Sunday, June 30, 2013

Six-spotted Tiger Beetle

This beetle is a relatively unspotted Six-spotted Tiger Beetle. The species is found in Minnesota and much of eastern North America. These beetles feed on other insects like caterpillars, ants, and spiders and thus are generally welcomed by gardeners.

After hatching, tiger beetle larvae make burrows, where they wait for their prey. Often they attack from the burrows “much like jack-in-the-boxes” (Wikipedia). The larvae live for about a year before pupating (and live for about 4 more years as adults). At night, adults return to their larval burrows. They also over-winter in the burrows (Mark Moran).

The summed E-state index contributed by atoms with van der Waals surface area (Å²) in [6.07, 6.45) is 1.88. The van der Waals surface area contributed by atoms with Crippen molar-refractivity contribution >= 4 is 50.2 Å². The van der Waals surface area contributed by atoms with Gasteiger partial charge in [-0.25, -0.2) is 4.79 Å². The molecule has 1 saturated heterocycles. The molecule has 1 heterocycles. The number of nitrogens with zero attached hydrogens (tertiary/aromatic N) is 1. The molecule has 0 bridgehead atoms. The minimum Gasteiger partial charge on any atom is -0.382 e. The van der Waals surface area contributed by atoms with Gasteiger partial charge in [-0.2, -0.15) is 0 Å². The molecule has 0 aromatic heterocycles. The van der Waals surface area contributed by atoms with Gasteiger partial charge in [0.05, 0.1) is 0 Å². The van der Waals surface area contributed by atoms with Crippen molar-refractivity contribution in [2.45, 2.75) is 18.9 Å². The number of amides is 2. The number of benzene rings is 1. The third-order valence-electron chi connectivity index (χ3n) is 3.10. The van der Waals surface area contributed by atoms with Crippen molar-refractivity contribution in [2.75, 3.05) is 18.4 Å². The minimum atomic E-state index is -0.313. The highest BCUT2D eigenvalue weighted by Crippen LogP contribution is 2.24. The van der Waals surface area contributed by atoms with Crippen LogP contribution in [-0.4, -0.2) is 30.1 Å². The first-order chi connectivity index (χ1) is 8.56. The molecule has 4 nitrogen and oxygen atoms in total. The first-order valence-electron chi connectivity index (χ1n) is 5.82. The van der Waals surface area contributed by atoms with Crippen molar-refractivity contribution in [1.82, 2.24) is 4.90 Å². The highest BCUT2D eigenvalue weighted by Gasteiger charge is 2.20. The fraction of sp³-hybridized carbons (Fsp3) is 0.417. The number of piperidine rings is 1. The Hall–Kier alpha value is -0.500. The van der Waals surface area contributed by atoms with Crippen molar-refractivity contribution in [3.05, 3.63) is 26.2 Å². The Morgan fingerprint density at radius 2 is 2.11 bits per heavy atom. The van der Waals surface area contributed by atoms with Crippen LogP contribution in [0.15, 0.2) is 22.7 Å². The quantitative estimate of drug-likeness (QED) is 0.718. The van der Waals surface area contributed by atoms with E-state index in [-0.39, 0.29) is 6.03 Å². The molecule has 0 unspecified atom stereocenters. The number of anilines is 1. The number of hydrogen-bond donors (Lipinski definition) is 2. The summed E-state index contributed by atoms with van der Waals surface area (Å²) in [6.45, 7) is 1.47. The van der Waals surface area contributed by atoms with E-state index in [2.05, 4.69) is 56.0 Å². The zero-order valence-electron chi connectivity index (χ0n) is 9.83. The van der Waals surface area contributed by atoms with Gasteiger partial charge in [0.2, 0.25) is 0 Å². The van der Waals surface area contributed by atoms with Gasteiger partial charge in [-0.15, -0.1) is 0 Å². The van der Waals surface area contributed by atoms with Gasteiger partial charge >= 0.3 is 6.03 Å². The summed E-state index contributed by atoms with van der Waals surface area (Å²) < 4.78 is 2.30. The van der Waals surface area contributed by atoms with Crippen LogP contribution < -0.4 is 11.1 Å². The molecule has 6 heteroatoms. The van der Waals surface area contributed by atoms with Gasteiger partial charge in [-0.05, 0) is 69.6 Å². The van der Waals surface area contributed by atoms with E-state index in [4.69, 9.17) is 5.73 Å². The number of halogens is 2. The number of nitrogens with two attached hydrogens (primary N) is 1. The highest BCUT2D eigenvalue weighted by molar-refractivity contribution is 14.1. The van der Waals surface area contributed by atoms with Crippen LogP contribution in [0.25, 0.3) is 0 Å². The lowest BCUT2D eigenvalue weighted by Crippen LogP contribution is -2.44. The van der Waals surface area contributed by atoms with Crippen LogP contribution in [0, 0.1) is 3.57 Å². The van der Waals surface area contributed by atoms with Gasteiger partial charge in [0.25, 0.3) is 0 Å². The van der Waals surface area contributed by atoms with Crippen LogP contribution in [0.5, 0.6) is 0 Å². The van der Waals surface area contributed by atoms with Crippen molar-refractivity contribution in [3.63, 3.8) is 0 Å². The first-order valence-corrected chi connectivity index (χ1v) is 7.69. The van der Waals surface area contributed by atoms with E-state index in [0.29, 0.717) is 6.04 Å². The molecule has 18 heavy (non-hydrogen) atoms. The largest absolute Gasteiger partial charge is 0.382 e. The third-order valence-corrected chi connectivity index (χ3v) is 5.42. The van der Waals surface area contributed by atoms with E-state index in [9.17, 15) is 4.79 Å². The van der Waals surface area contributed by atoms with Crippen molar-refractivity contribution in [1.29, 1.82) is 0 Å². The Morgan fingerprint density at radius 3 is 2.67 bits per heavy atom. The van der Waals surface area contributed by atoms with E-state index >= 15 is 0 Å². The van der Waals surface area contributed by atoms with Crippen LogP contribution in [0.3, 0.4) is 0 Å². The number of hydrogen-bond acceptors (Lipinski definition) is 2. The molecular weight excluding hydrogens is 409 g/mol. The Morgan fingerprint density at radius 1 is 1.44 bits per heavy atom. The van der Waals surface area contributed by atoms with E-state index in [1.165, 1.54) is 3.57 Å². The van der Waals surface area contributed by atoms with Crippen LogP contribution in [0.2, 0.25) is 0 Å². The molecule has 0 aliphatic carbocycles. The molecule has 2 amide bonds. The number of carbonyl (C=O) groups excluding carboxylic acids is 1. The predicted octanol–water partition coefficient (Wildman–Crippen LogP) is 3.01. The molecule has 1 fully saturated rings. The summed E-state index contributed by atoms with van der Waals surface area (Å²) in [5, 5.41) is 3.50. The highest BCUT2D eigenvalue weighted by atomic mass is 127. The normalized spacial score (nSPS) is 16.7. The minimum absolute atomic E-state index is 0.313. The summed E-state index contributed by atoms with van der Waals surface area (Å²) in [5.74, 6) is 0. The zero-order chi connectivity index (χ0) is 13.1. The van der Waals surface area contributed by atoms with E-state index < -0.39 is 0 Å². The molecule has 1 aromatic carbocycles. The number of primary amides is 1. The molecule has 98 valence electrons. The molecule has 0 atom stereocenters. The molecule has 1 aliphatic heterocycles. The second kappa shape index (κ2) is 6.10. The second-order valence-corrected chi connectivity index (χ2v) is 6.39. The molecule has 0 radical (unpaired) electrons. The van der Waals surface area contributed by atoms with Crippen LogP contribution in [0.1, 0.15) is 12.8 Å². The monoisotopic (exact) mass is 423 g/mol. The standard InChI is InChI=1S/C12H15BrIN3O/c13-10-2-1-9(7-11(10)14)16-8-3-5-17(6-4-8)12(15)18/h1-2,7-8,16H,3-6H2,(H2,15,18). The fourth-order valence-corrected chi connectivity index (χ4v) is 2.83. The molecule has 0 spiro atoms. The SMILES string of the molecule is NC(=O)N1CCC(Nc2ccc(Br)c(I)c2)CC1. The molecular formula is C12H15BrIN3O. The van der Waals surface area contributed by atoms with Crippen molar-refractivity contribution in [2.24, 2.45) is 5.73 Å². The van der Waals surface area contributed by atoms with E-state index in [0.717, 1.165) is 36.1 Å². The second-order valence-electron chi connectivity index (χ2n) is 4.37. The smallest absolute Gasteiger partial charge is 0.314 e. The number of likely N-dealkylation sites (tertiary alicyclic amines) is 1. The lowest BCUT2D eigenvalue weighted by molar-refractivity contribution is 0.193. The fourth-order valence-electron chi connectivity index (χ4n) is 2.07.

Six-spotted Tiger Beetles often have six spots on their emerald fore-wings. This field mark, as you can see, is not invariably present. I can make out two or three tiny spots on this individual. Others may have as many as ten.

1 comment:

  1. Very good detail in the photo and a good description.

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